As of March 2021, the US hosted 24,534 Vietnamese students, down from 25,221 in December 2020 and 25,824 in September 2020. The number in January 2020, the second semester and the month that COVID-19 arrived in Viet Nam, was 29,976. Those are decreases of 13.85%, 2.34%, and 2.72% – in ascending chronological order. The total decrease from January of last year to March 2021 was 18.15%.
Here’s what the overall stats look like from April 2014 to March 2021. This offers a more useful perspective of recent Viet Nam-US enrollment trends.
March 2021: 24,534 (-18.15%)
January 2020: 29,976 (-2.31%)
March 2019: 30,684 (-2.94%)
March 2018: 31,613 (+2.58%)
March 2017: 30,817 (+5.9%)
March 2016: 29,101 (+12%)
March 2015: 25,982 (+25%)
April 2014: 20,832
On the bright side, the change was a net increase of 17.77% over a seven-year period. Viet Nam ranks 5th among sending countries after China (243,863), India (163,267), South Korea (40,859), and Canada (25,297). (Canada traded places with Viet Nam from 12-20 to 3-21.)
My guess is that Vietnamese enrollments in the US will continue to inch downward heading into the 2021/22 academic year, based on student visa issuance trends since October 2020 and lackluster applications at the beginning of the F-1 high season, which runs from May to August.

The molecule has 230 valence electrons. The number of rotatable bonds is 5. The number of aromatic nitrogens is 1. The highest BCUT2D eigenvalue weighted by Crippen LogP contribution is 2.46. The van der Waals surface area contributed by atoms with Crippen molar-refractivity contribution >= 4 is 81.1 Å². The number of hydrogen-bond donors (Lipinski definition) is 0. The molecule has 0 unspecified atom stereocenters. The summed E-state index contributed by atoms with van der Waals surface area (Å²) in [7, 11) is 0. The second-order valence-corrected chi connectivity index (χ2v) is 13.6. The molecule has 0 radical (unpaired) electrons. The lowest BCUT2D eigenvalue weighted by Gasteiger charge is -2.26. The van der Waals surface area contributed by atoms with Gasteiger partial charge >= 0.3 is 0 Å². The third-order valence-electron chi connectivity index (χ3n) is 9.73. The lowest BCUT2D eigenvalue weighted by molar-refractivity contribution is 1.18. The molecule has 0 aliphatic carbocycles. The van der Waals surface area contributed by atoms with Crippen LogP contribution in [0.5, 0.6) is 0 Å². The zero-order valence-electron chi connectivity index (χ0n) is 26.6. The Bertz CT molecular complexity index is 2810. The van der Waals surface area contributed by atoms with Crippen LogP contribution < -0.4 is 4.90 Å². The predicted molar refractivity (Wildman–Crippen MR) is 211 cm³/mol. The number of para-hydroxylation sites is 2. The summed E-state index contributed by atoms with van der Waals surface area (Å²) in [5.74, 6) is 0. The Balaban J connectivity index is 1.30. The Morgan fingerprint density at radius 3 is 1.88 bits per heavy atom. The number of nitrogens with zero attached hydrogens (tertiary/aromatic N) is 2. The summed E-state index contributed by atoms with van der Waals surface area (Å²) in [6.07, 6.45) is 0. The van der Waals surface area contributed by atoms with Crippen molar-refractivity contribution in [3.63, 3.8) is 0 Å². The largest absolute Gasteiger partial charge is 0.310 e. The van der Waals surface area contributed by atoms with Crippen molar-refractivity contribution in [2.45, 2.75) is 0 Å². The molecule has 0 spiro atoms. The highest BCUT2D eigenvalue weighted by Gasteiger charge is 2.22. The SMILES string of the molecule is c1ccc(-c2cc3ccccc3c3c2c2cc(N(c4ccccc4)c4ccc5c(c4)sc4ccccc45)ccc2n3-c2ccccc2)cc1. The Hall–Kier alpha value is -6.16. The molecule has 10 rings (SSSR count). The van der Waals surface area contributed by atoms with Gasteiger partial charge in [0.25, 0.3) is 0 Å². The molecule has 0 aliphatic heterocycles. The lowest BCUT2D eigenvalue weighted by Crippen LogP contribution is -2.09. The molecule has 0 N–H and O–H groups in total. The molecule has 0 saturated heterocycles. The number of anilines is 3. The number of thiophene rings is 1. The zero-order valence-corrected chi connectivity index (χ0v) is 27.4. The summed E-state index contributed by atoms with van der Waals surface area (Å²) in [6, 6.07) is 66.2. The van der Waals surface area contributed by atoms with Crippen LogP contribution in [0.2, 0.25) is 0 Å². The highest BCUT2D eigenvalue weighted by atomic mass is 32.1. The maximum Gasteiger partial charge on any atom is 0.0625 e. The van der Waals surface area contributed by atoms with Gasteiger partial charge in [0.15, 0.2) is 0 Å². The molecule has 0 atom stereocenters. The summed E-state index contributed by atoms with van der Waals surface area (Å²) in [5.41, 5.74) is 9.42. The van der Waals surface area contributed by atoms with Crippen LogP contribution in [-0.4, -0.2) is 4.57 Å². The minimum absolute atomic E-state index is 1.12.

There is still considerable interest in study in the USA but most families are looking ahead to 2022. For some, especially those whose businesses have been affected by the pandemic, the temporary stumbling block is ability to pay. For most, there are still concerns about either COVID-19 and anti-Asian racism, or both. This depends upon the city, i.e., market.
Postscript: Another benefit of the Biden/Harris administration may be that SEVIS provides more frequent updates about international enrollments. So far, so good for 2021. Let’s reserve final judgement until the end of this calendar year.
Shalom (שלום), MAA